Amy and Richard,

I appreciate your concern about changes to active dates. One reason why accuracy is somewhat of a concern to me is that my library is, to some extent, a library of the history of printing. A discrepancy of 5 years or more bothers me. I suppose one could say that being real accurate only becomes necessary if there were two different printers/publishers with similar names. I  got an off-list message from someone who discovered a discrepancy of about 30 years. I would think in a case like that, you would want to investigate whether it was a father and son with the same name. That’s a pretty common occurrence in old printed books.

 

So a discrepancy of more than a few years suggests you may have the wrong person.

Thanks, Ted

From: Program for Cooperative Cataloging [mailto:[log in to unmask]] On Behalf Of Amy Turner
Sent: Wednesday, April 30, 2014 5:34 AM
To: [log in to unmask]
Subject: Re: [PCCLIST] "Active" dates

 

I’d like to second Richard on being wary in changing active dates.  Some years ago, there was extensive discussion on this list about whether to allow the addition of death dates to authorized access points with open dates.  Many people argued that this would create too much work maintaining bibliographic records.  Now the pendulum seems to be swinging the other way. One point to consider is whether a user would consider an authorized access point to be wrong or inaccurate. The public noticed when there were no death dates for famous dead people, and we did well to change that policy. A difference of a few years in “active” dates for an obscure author is unlikely to attack attention. Catalogers’ energies are better focused on new authority records and the maintenance of bibliographic records than on such finessing of existing authority records.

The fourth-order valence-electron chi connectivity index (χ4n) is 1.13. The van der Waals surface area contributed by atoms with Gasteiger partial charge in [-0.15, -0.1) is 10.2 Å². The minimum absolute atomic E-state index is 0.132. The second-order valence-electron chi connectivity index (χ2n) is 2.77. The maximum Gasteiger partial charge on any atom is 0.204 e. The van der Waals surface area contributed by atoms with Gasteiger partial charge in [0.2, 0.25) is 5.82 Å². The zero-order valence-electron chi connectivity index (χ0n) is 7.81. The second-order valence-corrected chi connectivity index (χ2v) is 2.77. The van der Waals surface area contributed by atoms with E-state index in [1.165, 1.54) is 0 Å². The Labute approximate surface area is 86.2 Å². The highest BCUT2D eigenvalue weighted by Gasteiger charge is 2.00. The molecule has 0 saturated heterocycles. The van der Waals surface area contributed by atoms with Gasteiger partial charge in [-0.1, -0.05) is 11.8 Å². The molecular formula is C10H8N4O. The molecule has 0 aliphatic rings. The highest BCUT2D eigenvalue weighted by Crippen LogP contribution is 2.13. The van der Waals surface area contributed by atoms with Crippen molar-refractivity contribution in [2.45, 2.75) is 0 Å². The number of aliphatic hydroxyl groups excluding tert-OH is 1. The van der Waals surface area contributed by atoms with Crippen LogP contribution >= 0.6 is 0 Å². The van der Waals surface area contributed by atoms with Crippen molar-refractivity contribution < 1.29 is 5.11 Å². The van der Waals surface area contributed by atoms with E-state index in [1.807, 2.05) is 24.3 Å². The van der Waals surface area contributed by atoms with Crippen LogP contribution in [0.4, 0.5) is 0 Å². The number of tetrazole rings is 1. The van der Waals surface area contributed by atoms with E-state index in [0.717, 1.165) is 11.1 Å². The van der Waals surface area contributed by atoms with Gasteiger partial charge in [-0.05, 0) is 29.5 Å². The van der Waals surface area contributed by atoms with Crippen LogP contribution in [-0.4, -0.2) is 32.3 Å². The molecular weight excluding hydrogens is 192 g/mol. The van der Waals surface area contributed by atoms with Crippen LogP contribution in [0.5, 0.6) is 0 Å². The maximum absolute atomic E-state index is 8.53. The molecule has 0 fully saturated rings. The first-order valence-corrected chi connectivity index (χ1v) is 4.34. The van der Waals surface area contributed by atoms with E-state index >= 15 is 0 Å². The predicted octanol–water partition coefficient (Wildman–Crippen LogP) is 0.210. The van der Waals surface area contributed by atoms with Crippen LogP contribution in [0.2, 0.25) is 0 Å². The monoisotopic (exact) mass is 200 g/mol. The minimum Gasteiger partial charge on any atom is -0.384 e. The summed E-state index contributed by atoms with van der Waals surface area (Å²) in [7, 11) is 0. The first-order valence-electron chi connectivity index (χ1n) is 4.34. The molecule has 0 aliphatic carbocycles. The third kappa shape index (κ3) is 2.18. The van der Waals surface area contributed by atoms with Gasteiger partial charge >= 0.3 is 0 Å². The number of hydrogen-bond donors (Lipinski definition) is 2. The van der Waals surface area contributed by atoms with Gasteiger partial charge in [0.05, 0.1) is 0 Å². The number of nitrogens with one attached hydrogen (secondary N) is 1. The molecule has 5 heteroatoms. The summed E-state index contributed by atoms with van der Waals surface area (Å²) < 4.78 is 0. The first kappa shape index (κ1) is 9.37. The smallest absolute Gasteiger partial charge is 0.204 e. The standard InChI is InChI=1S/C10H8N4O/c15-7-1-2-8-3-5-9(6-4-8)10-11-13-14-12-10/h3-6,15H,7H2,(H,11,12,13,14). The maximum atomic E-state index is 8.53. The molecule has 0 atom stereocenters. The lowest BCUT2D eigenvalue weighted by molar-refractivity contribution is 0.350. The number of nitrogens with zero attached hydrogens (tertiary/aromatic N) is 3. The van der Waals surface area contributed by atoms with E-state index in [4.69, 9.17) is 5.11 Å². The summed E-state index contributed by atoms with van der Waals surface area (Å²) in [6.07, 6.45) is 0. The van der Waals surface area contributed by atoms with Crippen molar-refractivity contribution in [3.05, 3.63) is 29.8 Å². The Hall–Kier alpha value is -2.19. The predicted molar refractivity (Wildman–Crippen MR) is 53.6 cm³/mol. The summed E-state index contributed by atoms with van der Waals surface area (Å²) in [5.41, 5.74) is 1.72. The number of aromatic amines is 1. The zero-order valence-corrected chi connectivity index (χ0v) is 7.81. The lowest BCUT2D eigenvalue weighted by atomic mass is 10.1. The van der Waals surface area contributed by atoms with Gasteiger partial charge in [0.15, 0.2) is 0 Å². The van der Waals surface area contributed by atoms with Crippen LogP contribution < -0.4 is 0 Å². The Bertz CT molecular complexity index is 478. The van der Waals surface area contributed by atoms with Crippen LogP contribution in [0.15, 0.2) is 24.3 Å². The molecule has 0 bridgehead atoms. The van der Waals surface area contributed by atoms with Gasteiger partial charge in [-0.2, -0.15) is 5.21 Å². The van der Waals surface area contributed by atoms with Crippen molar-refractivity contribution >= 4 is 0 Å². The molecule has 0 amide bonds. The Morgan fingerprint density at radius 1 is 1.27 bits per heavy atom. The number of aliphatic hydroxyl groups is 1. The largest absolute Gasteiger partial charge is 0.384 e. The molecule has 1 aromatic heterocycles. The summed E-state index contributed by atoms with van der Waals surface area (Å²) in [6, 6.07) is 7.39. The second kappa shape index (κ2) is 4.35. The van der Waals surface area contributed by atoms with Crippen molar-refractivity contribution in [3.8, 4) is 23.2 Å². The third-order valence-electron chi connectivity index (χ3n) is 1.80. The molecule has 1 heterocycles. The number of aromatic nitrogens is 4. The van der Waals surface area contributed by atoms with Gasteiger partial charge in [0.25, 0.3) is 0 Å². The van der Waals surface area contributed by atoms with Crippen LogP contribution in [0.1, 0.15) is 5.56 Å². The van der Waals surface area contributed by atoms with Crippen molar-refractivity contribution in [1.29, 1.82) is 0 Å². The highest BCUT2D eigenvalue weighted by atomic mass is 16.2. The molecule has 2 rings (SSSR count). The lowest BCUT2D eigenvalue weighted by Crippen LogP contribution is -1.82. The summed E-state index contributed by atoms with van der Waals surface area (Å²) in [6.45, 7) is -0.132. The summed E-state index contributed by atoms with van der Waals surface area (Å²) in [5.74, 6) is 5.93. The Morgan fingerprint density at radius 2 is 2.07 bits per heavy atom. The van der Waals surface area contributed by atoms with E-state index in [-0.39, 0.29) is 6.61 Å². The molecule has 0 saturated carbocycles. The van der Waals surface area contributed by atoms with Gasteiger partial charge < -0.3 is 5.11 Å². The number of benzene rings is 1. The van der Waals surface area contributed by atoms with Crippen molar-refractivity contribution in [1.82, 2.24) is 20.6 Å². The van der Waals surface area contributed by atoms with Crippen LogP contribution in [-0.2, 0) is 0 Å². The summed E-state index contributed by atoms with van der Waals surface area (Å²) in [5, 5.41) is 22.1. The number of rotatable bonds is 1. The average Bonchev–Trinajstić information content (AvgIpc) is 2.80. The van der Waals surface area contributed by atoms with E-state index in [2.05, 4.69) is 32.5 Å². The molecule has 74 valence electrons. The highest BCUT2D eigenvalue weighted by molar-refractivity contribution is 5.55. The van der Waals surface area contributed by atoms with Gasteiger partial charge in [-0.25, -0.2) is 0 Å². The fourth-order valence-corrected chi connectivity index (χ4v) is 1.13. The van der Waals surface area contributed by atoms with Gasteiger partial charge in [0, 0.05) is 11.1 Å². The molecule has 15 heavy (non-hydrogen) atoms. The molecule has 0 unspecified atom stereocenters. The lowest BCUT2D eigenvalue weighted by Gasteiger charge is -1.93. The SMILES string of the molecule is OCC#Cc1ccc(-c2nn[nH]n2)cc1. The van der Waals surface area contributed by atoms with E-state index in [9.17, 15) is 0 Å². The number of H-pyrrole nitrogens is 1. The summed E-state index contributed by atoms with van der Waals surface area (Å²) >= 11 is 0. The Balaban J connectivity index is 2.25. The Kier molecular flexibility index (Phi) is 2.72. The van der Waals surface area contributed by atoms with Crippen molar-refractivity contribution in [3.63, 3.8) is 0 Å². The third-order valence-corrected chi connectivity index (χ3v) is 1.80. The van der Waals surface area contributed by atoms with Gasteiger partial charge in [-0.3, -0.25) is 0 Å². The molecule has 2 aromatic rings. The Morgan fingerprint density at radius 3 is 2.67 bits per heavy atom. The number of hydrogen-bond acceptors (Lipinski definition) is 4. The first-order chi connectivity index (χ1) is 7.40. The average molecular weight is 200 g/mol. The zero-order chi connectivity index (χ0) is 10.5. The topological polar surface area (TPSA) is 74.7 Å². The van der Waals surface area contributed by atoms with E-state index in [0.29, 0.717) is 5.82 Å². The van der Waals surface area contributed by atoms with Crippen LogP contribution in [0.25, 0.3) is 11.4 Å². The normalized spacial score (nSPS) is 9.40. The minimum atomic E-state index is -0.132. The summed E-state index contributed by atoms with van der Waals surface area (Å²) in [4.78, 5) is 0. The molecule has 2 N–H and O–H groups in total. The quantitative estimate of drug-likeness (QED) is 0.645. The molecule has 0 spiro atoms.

Amy

 

Amy Turner

 

Monographic Cataloger and Authority Control Coordinator

Duke University Libraries

 

[log in to unmask]

 

 

 

From: Program for Cooperative Cataloging [mailto:[log in to unmask]] On Behalf Of Moore, Richard
Sent: Wednesday, April 30, 2014 2:24 AM
To: [log in to unmask]
Subject: Re: [PCCLIST] "Active" dates

 

I agree with Bob on the formulation. “Approximately” isn’t incorrect in active dates, but I think it’s usually redundant.

 

I’d be wary of changing active dates; only if they were wildly inaccurate would the access point be “wrong in form or fact”, and a change be allowable under NACO policy. Otherwise an access point would change every time someone found a publication one year outside the span of active dates. It’s useful to record the new data in an additional 670 field. I don’t know how PCC would feel about amending the 046 – that might be allowable, although then it wouldn’t match the access point.